After a year of promises, Palm Computing last week unveiled ways to help corporations connect workers who use handheld computers to important server-based data.

At the heart of the announcements made by the 3Com-subsidiary is Palm HotSync Server software. It will support as many as 2,000 users working concurrently to retrieve information from databases from Oracle and other leading database vendors.

Palm also announced the Palm Ethernet Cradle, which allows data synchronization at 10Mbps with a corporate networked server, by-passing the need to synchronize with a desktop. Corporations could set up sync stations in cafeterias or meeting areas to allow instant connections, analysts said.

Palm will also offer service and support to corporate customers for annual fees starting at $25,000.

"It might be a lot easier to deploy handhelds with the HotSync Server from Palm, rather than packaging a system together with other vendors," said Eric Gee, project manager at American Medical Response in Aurora, California.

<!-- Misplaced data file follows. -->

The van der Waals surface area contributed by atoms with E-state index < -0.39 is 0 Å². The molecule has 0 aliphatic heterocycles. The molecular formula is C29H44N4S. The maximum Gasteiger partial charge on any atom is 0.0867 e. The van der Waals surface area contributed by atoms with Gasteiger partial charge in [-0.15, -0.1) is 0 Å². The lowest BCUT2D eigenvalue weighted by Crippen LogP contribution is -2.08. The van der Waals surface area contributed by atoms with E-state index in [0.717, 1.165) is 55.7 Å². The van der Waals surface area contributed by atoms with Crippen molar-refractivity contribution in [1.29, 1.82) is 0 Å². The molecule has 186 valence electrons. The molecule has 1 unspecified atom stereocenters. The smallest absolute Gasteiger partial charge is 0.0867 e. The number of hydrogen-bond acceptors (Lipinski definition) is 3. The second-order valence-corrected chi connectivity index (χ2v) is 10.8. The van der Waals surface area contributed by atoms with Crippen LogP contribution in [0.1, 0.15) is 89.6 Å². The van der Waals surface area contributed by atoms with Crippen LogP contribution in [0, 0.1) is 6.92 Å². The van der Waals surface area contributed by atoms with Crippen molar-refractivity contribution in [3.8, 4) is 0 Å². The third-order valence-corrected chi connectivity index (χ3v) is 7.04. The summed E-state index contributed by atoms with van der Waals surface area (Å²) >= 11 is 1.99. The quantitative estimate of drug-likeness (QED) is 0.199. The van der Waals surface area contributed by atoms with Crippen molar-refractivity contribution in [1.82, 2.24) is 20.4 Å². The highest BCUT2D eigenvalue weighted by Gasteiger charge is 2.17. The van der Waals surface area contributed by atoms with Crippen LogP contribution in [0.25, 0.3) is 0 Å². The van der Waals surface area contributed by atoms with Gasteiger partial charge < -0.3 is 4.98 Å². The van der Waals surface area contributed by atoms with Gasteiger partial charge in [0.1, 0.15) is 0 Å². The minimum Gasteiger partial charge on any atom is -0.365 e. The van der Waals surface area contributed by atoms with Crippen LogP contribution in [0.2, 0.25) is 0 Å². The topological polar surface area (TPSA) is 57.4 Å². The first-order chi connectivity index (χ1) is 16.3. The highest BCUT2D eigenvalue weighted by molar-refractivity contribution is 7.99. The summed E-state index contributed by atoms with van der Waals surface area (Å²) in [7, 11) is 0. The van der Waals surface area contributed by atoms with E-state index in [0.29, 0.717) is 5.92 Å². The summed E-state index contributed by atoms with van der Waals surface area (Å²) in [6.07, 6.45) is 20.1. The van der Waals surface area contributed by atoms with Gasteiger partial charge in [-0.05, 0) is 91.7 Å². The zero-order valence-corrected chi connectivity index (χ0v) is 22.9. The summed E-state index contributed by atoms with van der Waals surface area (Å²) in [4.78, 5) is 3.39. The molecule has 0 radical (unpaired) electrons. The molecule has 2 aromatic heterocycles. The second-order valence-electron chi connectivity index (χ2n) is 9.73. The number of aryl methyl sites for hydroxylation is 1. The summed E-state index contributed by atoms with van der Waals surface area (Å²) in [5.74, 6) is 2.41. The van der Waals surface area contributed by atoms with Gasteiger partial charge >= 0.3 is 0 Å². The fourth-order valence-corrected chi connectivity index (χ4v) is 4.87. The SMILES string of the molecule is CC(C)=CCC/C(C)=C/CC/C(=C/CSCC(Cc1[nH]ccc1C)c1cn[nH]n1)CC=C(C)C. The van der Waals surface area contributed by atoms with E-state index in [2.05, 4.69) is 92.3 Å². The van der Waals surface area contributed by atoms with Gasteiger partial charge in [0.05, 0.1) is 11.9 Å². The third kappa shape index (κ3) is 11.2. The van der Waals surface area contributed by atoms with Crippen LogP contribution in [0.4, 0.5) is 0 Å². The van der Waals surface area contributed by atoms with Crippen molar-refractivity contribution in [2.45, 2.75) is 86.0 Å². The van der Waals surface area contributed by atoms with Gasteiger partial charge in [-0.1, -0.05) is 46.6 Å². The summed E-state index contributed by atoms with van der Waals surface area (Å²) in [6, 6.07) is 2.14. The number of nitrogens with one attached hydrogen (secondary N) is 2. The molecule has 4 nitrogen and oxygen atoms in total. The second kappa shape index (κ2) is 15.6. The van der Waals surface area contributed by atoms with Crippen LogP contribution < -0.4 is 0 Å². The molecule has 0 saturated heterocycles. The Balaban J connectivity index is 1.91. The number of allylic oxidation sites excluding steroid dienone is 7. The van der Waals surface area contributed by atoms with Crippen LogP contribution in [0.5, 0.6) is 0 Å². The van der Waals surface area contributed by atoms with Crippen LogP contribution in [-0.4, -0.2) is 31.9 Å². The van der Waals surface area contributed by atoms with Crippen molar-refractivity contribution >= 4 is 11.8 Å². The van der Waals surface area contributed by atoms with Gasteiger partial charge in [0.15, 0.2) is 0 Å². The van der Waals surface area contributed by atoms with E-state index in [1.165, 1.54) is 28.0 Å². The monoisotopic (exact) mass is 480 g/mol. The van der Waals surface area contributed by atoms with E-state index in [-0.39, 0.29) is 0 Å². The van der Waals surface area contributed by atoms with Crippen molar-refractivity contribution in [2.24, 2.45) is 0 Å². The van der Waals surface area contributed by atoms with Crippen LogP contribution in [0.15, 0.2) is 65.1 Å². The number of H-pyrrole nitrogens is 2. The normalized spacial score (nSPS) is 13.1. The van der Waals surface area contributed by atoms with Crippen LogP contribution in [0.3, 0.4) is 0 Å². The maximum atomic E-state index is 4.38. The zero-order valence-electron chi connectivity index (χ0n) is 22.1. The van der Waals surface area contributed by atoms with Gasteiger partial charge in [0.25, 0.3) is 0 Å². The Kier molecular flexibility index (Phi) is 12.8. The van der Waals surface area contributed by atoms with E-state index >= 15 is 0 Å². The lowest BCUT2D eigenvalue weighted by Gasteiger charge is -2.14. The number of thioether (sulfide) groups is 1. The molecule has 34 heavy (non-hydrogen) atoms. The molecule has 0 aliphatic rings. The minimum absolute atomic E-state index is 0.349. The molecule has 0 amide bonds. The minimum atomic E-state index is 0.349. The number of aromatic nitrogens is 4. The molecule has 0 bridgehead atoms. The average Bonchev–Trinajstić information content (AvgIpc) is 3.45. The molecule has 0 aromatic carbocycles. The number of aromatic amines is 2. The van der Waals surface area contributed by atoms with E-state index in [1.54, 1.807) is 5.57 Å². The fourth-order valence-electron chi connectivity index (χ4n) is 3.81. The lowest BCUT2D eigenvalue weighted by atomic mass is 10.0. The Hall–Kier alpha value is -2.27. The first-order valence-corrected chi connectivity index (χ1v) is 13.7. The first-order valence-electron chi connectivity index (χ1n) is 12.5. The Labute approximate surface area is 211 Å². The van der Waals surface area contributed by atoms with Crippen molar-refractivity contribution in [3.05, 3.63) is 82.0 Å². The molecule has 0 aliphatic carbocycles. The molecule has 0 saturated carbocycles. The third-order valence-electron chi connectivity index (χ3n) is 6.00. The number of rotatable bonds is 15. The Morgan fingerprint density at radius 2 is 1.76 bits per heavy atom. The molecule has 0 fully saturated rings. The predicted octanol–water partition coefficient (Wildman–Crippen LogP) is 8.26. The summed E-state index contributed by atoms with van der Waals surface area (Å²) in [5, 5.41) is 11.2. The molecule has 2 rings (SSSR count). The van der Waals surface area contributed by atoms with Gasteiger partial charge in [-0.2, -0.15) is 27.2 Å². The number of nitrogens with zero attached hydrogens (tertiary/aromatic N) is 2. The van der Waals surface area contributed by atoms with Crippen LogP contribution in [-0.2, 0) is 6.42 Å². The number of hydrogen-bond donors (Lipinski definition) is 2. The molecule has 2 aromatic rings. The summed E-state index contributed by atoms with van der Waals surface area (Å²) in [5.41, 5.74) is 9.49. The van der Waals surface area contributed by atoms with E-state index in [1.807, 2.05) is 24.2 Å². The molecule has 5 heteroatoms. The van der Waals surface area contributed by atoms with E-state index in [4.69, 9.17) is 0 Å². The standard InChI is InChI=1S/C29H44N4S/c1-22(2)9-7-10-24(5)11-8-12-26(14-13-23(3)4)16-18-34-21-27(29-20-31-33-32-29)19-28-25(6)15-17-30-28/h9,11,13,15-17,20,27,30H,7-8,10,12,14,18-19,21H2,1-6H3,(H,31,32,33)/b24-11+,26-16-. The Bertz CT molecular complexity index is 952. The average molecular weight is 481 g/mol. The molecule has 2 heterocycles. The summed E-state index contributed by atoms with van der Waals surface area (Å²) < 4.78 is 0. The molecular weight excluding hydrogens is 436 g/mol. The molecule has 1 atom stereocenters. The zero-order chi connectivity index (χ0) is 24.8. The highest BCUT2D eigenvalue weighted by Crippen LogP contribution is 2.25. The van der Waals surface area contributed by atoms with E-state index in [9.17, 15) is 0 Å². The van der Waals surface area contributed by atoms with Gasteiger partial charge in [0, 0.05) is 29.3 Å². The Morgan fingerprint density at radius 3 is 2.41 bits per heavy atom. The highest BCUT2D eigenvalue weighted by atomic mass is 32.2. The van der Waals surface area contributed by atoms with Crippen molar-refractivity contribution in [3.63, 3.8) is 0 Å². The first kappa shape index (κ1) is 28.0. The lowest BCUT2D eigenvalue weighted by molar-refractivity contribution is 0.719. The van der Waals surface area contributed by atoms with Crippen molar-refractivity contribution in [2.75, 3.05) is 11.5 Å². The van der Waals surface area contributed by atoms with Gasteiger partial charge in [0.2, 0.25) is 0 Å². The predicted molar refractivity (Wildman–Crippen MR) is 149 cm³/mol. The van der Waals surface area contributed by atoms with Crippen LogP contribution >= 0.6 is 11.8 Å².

Gee must have a pilot system in place by January 1 for 45 privately employed paramedics in San Mateo, California, who will use Palm handhelds to collect patient data, replacing paper forms. But Palm's enterprise offerings won't be ready until early next year, so Gee is relying on an integrator to build an alternative.

Server-based synchronization offers the fastest way to update data and will lower maintenance headaches because software is updated on the server, Gee said.